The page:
The proper biomechanical functioning of articular cartilage in the joint is highly dependent on the composition and structure of the tissue. In the earliest stages of both osteoarthritis (OA) and age-related cartilage degeneration there are dramatic compositional and structural changes that occur within the general matrix. With these changes in matrix content and structure comes impaired biomechanical functioning . A number of studies suggest that destructuring of the fibrillar collagen network (e.g., altered organization and loss of fibrillar interconnectivity) may be the initiating event in the degenerative cascade that leads to OA . Despite the impact that these early structural changes have on bulk tissue mechanical properties, there have been few studies of the micromechanical consequences of matrix destructuring.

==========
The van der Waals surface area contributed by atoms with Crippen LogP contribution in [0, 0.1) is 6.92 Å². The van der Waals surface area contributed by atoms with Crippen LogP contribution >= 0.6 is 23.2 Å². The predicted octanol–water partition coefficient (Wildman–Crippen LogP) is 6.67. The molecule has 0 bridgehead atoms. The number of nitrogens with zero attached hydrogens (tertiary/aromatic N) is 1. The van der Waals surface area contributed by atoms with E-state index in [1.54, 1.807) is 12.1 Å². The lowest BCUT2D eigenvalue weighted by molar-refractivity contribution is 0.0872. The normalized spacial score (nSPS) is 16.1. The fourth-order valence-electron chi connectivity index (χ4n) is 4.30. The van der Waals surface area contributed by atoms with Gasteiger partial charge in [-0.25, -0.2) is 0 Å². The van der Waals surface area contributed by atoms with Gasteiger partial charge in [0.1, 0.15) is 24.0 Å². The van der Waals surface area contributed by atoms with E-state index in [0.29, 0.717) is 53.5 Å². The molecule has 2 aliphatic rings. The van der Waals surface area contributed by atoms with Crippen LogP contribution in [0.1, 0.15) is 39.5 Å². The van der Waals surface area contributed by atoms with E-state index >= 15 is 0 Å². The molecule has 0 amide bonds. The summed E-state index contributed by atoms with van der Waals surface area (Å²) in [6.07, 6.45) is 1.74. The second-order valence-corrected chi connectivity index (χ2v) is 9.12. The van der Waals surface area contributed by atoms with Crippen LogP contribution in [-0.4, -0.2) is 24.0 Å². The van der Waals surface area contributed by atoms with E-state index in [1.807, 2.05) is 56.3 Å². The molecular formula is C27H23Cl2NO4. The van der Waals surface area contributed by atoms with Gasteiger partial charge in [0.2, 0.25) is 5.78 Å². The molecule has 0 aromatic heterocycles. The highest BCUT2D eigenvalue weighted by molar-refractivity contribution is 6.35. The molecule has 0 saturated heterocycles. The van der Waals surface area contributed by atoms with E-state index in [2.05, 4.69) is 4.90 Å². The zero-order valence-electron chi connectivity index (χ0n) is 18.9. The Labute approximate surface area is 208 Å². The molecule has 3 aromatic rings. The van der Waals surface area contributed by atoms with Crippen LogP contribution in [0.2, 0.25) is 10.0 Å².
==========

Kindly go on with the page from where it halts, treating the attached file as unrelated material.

- Bioengineering Division
Altered Micromechanical Function Precedes Overt Surface Roughening in Early Cartilage Degeneration
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Bevill, SL, Thambyah, A, & Broom, ND. "Altered Micromechanical Function Precedes Overt Surface Roughening in Early Cartilage Degeneration." Proceedings of the ASME 2011 Summer Bioengineering Conference. ASME 2011 Summer Bioengineering Conference, Parts A and B. Farmington, Pennsylvania, USA. June 22–25, 2011. pp. 1261-1262. ASME. https://doi.org/10.1115/SBC2011-53139
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